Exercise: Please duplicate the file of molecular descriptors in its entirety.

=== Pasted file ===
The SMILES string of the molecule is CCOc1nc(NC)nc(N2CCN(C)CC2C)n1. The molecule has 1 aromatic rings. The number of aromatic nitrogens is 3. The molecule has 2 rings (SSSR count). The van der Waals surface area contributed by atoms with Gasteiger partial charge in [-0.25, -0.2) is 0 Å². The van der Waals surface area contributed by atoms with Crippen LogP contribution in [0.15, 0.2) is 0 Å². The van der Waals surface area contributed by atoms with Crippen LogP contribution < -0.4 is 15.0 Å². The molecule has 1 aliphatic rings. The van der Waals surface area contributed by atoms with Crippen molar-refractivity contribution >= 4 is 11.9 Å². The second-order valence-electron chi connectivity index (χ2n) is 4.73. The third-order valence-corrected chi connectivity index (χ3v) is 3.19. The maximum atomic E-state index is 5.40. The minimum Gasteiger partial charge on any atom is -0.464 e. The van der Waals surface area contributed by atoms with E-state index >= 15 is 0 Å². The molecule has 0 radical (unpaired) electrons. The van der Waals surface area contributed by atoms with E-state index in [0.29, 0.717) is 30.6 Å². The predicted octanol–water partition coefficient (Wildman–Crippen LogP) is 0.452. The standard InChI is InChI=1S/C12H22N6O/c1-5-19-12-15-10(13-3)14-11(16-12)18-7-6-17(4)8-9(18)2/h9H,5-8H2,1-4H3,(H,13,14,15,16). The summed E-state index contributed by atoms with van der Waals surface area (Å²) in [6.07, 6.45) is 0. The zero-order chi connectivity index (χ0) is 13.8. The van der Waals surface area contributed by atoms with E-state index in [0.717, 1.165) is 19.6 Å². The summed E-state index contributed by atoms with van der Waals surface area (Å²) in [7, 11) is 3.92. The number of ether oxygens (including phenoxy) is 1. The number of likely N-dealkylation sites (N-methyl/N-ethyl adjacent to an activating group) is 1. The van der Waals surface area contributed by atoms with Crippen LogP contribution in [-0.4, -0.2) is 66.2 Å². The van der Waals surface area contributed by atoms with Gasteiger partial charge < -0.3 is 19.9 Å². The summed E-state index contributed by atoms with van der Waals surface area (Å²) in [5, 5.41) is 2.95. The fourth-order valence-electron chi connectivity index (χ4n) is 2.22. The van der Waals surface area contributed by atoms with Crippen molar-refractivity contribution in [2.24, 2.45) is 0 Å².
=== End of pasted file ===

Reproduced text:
The SMILES string of the molecule is CCOc1nc(NC)nc(N2CCN(C)CC2C)n1. The molecule has 1 aromatic rings. The number of aromatic nitrogens is 3. The molecule has 2 rings (SSSR count). The van der Waals surface area contributed by atoms with Gasteiger partial charge in [-0.25, -0.2) is 0 Å². The van der Waals surface area contributed by atoms with Crippen LogP contribution in [0.15, 0.2) is 0 Å². The van der Waals surface area contributed by atoms with Crippen LogP contribution < -0.4 is 15.0 Å². The molecule has 1 aliphatic rings. The van der Waals surface area contributed by atoms with Crippen molar-refractivity contribution >= 4 is 11.9 Å². The second-order valence-electron chi connectivity index (χ2n) is 4.73. The third-order valence-corrected chi connectivity index (χ3v) is 3.19. The maximum atomic E-state index is 5.40. The minimum Gasteiger partial charge on any atom is -0.464 e. The van der Waals surface area contributed by atoms with E-state index >= 15 is 0 Å². The molecule has 0 radical (unpaired) electrons. The van der Waals surface area contributed by atoms with E-state index in [0.29, 0.717) is 30.6 Å². The predicted octanol–water partition coefficient (Wildman–Crippen LogP) is 0.452. The standard InChI is InChI=1S/C12H22N6O/c1-5-19-12-15-10(13-3)14-11(16-12)18-7-6-17(4)8-9(18)2/h9H,5-8H2,1-4H3,(H,13,14,15,16). The summed E-state index contributed by atoms with van der Waals surface area (Å²) in [6.07, 6.45) is 0. The zero-order chi connectivity index (χ0) is 13.8. The van der Waals surface area contributed by atoms with E-state index in [0.717, 1.165) is 19.6 Å². The summed E-state index contributed by atoms with van der Waals surface area (Å²) in [7, 11) is 3.92. The number of ether oxygens (including phenoxy) is 1. The number of likely N-dealkylation sites (N-methyl/N-ethyl adjacent to an activating group) is 1. The van der Waals surface area contributed by atoms with Crippen LogP contribution in [-0.4, -0.2) is 66.2 Å². The van der Waals surface area contributed by atoms with Gasteiger partial charge < -0.3 is 19.9 Å². The summed E-state index contributed by atoms with van der Waals surface area (Å²) in [5, 5.41) is 2.95. The fourth-order valence-electron chi connectivity index (χ4n) is 2.22. The van der Waals surface area contributed by atoms with Crippen molar-refractivity contribution in [2.24, 2.45) is 0 Å².